Don't worry, I'm Australian and I had to look at the wikipedia page to find out what they were talking about. We normally call the area the Victorian High Country, a far more accurate description.

Not something I would expect to be an Australian landscape: https://markoates.exposure.co/australian-alps-walking-track/...

People forget Australia's the size of the continental US, with basically the same sort of climate and ecosystem variance as you'd see between Maine and Florida.

The parent links to a snowy mountain ridge. The tallest mountain in Australia is 7,300 feet (2,200 m), which is lower than foothills of the Rocky Mountains for a thousand-mile stretch. Snowy mountain vistas really are much rarer in Australia than the US, despite the similar land area.

I'd also guess that, due to the extreme arid interior, Australia has less climate and ecological variation overall than the continental US, but I don't know how to quantify that to check.


If you're going "variation per square mile", the Outback is gonna throw things way off. Travel from Darwin to Hobart - especially in the winter - and you'll get quite a bit of difference in climate, wildlife, views etc.

The Adirondacks in the US get plenty of snow, incidentally, only being in the 4000s of feet. Height isn't the only parameter. I learned to ski at the "Big D" at Mt. Hotham. :-D


Hobart as in Tazmania, more than 2,000 miles away from Darwin? I'm willing to bet I can pick a 2k-mile straight line through the continental US that has more variation, but we would need a way to quantify it.

Interestingly, there are flush toilets and septic systems installed along the entire length of the walking track.

No, some huts have pit toilets but there is absolutely no septic system out there apart from when they were at ski towns (Hotham, Falls Creek, Thredbo).

Source? I doubt they're flush toilets; many national parks in Australia have composting toilets though (I haven't walked these particular areas for a long time). The remoteness and freezing conditions mean plumbing is just too prone to failure.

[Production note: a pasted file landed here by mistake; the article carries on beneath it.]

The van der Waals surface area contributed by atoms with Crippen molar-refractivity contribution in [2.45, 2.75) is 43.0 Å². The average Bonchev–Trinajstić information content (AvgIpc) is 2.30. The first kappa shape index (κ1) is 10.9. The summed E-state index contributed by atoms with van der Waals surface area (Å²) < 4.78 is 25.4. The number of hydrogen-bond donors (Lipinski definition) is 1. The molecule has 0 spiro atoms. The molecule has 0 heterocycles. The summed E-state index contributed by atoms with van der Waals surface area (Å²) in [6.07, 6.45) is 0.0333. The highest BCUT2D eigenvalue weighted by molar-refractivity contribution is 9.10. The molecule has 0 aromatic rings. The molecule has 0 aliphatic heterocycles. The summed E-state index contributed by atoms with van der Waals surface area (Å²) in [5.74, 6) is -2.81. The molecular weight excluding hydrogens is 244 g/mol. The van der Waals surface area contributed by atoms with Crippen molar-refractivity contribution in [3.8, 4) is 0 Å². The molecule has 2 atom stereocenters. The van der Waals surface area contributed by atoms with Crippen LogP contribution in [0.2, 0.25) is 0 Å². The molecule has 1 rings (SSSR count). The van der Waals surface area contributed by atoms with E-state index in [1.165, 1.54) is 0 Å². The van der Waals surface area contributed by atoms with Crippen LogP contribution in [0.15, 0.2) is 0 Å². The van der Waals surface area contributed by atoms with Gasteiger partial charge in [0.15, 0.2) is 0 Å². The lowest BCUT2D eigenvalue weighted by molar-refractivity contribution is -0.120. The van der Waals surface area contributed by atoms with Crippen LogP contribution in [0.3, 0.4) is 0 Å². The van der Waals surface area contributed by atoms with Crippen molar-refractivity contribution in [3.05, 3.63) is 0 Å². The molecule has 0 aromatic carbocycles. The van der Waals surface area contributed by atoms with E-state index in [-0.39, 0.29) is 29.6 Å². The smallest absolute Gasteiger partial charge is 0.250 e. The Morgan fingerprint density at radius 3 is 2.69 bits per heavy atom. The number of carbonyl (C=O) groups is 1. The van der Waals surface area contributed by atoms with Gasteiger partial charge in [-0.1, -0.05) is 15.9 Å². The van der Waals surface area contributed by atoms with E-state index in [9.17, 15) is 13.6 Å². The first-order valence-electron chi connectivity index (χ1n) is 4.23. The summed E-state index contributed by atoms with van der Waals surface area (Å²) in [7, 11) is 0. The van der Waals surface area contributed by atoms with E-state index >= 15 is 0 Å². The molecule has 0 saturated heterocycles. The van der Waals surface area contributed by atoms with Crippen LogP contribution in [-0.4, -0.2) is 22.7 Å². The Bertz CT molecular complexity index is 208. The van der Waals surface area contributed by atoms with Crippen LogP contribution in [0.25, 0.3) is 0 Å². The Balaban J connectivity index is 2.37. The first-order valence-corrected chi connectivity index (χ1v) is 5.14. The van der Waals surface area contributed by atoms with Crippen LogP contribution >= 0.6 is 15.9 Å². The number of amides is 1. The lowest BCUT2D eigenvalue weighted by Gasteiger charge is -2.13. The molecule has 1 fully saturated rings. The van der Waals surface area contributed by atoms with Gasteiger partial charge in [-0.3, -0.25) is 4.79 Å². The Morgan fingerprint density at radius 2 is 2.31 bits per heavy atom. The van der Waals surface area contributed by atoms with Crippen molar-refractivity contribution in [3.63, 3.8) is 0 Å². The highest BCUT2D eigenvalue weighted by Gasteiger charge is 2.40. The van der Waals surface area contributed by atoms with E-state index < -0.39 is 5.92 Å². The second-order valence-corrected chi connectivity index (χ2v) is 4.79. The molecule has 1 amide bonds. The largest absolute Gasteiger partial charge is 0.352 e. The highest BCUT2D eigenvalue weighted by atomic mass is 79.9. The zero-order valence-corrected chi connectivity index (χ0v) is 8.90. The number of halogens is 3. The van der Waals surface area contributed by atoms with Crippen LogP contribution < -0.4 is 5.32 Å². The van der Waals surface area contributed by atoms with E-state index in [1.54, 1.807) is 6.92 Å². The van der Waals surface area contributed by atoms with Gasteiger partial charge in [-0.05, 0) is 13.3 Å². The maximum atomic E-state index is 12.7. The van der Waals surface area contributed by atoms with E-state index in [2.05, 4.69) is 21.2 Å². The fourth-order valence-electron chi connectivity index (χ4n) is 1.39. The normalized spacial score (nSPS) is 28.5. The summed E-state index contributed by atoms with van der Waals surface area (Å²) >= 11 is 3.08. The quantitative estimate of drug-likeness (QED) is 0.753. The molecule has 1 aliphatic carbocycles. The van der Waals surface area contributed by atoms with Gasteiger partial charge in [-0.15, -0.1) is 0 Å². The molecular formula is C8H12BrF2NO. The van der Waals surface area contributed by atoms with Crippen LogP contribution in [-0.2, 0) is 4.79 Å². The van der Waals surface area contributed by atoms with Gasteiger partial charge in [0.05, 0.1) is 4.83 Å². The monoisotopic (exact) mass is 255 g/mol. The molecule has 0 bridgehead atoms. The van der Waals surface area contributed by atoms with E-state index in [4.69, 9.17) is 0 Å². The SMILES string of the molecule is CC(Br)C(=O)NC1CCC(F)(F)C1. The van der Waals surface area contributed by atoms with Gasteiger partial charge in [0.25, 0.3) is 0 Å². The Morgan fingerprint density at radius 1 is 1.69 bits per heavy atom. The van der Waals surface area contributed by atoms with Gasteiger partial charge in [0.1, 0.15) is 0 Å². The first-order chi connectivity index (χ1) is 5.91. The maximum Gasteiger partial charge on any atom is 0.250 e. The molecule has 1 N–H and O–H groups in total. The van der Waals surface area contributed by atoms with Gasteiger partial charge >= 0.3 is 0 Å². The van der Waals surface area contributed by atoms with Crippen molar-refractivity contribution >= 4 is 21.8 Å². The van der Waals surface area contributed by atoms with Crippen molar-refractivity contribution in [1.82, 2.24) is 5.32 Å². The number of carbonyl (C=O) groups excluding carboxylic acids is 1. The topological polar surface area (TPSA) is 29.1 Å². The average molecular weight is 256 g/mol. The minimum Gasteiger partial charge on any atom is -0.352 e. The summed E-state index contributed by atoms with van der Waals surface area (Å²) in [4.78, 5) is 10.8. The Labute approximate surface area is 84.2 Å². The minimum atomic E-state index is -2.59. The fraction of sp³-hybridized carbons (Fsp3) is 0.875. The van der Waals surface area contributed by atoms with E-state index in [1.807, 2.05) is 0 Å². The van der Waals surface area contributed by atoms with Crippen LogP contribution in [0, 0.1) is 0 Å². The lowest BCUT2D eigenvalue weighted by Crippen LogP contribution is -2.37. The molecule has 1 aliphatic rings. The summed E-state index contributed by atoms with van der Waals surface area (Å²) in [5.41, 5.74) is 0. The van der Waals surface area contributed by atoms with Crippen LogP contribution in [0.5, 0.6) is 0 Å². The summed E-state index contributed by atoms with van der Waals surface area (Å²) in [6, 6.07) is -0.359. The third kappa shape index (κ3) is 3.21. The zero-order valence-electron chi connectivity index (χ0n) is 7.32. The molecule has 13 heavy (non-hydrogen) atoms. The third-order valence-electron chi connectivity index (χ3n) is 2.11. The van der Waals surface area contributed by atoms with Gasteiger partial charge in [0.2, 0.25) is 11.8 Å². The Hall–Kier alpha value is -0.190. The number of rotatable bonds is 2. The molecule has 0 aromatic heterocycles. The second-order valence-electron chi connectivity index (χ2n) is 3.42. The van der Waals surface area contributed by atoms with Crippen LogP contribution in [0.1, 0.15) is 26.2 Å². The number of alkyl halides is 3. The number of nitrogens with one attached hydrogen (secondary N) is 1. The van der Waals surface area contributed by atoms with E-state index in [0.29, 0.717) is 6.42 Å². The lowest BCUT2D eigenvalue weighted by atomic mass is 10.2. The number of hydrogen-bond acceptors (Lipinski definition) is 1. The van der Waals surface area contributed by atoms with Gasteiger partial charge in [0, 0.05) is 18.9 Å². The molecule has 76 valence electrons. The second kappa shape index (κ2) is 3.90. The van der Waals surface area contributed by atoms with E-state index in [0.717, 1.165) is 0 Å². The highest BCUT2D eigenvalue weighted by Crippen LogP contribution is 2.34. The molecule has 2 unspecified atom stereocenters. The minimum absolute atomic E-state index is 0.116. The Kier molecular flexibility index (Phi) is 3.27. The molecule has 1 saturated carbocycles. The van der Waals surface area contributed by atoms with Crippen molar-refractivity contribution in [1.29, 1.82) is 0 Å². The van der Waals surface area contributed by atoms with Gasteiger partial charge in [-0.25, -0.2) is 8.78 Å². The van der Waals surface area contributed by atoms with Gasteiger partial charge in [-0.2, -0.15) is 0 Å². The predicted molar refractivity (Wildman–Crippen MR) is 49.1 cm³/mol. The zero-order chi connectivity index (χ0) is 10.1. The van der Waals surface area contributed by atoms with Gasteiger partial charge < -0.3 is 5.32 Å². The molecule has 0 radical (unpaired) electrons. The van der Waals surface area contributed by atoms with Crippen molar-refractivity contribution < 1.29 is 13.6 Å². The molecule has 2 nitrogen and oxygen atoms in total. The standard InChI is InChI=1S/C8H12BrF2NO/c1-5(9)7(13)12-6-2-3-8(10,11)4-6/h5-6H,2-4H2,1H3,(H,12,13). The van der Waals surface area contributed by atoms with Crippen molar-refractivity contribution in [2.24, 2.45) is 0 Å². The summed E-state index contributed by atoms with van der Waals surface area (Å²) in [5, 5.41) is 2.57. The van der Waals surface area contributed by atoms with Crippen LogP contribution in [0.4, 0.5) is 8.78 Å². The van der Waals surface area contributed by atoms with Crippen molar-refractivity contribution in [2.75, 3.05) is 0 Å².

There are quite comfortable warm-seated Western flush toilets roughly every 10 to 15 meters along the entire trail. These are powered by wind generators, solar panels, and Australian poop-eating mountain gnomes stationed approximately every 1500 meters or so. As you say, it has been some time since you have walked the trail.

I am half Swiss, half Australian and am always amused that we call what are glorified hills, “Alps”.

That’s[1] not an Alp, that’s[2] an Alp... [3]

[1] https://en.m.wikipedia.org/wiki/Mount_Kosciuszko

[2] https://en.m.wikipedia.org/wiki/Eiger

[3] https://youtu.be/WWl8EbNN8NM


Yeah, my parents took me up Mount Kosciuszko as a kid in a stroller. It's a little bump on a plateau.

Australia has more mountain-y mountains, of course, but nothing like Switzerland.

My favorites are the Hazards, down in Tasmania. They (https://www.flickr.com/photos/ceejayoz/44492848854/) and the surrounding Freycinet National Park are absolutely stunning.


Abuot names: Mount Kosciuszko is named after the tomb of Tadeusz Kosciuszko (of the US Revolutionary War) since the explorer who named it was Polish.

Always fun to insist on pronouncing it koz-jius-ko instead of the vernacular kos-si-oh-sko